Revisions to the way that inspections are carried out hope to reduce the information burden placed on providers. An example of a change to information gathering lies in the provider information request (PIR) which is proposed to only need to be submitted annually in contrast to the current two-part PIR required 20 weeks prior to a comprehensive inspection.  CQC will also seek to build up a body of evidence throughout the year to add to the PIR which will guide its focus on where inspections are required.  CQC will ask providers to rate themselves against each key question as part of the revised PIR.

More broadly in relation to information gathering to inform the focus of inspections, CQC is removing its model of “intelligent monitoring” and replacing it with “CQC Insight”.  This new model builds on its predecessor and hopes to continually make a note of changes to a provider between inspections by gathering evidence from service users, stakeholders, engagement with the provider and the revised PIR to inform its regulatory activities.

Another development relates to changes to the way that an overall trust is inspected for the new annual well-led inspection. An assessment of well-led in relation to a trust will begin with an assessment across the trust of leadership, management and culture. It will not be a simple aggregation of the findings of core services ratings for well-led.  Those sceptics among us may see this change in the policy on reviewing the question of well-led away from an inclusion of ratings at each core service level as budget driven. The risk is that judgements about trust-wide led leadership become more theoretical, subjective and less evidence based.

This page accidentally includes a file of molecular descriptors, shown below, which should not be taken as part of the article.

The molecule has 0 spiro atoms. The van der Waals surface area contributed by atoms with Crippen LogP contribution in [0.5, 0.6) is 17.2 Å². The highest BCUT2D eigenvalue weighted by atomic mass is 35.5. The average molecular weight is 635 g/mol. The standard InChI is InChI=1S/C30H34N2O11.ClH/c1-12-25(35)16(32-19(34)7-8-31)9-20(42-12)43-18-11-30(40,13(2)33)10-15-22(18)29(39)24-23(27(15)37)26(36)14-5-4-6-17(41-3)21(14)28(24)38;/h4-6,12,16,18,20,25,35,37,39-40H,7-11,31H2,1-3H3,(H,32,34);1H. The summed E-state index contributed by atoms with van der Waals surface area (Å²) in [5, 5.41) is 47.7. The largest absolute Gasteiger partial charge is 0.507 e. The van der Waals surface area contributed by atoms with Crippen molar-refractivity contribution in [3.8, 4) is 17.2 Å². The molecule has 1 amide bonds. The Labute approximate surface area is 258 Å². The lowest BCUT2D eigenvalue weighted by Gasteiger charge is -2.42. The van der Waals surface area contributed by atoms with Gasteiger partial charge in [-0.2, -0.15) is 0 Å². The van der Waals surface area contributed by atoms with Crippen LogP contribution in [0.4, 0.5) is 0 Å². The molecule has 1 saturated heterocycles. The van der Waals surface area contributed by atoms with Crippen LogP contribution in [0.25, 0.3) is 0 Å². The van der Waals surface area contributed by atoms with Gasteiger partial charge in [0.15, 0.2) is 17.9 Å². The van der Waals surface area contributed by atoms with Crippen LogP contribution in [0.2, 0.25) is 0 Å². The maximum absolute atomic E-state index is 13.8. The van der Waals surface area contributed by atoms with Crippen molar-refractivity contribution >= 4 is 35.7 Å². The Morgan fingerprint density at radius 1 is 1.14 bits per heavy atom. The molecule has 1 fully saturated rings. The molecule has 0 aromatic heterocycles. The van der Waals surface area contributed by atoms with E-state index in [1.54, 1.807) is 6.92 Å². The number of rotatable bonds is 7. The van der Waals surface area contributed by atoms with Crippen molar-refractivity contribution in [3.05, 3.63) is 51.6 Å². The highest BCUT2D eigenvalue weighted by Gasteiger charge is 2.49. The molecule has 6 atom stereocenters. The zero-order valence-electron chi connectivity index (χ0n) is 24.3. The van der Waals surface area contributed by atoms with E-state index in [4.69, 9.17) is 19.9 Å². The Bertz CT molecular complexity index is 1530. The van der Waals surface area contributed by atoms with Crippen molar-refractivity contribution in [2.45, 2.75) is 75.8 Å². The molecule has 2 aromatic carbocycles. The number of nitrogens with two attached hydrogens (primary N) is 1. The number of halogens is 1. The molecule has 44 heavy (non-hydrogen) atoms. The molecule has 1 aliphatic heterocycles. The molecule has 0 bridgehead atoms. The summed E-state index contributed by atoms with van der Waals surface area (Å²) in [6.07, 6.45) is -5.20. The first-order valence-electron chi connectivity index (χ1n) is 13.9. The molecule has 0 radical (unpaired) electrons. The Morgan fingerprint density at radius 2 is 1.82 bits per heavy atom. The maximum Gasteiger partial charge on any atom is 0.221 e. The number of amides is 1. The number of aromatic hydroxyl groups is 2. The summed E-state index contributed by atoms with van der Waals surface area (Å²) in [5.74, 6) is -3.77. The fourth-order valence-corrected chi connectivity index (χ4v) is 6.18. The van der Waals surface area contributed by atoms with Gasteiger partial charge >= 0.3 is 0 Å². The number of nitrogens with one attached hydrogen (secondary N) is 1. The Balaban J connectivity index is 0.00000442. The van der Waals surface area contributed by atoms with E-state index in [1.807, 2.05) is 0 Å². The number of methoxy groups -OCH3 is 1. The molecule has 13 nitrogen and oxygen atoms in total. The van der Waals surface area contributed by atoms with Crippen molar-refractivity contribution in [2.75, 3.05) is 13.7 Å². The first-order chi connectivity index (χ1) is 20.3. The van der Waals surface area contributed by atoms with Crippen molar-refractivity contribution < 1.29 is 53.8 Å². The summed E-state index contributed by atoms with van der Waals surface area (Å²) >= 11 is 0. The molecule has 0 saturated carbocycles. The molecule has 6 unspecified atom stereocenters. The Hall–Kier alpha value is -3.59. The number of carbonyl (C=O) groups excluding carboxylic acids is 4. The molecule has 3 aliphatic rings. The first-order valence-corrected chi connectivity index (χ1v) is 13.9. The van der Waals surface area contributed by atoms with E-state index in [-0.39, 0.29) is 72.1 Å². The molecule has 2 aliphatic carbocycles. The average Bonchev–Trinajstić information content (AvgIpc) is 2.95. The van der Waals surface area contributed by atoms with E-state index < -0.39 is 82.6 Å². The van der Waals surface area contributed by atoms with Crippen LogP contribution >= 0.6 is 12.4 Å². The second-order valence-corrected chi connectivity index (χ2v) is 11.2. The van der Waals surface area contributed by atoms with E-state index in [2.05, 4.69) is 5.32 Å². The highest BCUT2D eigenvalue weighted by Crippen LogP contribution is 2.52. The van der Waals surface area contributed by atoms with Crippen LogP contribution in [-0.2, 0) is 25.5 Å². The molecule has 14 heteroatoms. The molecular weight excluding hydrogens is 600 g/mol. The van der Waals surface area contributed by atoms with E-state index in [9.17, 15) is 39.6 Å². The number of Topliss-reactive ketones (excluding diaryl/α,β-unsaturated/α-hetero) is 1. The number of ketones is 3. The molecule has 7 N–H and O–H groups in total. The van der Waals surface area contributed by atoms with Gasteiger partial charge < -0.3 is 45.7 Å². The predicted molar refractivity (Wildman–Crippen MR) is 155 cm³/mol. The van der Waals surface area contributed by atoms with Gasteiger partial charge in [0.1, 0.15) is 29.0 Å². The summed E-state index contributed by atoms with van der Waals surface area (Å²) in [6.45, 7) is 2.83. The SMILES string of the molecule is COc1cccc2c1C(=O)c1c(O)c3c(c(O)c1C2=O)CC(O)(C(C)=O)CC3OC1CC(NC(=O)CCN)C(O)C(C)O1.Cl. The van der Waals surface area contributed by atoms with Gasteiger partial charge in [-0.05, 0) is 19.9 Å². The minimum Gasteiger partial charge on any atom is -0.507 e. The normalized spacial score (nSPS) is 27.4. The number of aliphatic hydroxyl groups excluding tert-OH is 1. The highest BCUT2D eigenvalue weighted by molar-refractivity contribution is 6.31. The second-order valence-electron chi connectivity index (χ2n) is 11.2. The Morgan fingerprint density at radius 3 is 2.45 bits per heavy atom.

Reports are promised to be more concise and capable of being digested more readily by the wider public. An important development will be the publication, alongside inspection reports, of evidence which is relied upon within the report- something which is not currently done.  This may make inspectors more amenable to making changes to a draft reports when challenged, if the underlying evidence is to be made available to the wider public- time will tell.

This consultation in relation to NHS Trusts and independent healthcare providers sets out the direction that CQC wishes to now travel, emboldened by the completion of its trust inspection regime.  CQC wishes now to focus on leadership within trusts and on those providers who are underperforming. It will look to cherry-pick those providers that appear to be performing the worst and target its regulatory activities to maximise improvement within the sector. Much more information will be drawn upon to build up a picture of performance for a provider which will inform inspection schedules.  A forensic analysis of inspection report findings should be undertaken by Trusts and independent healthcare providers – if this is not already the case- to avoid negatively-rated core services and trust level ratings lying on the file.

At Ridouts we are well-versed in responding to trust-wide level and core services inspection reports as well as enforcement action that is proposed or taken by CQC. Please feel free to contact us for a free initial conversation.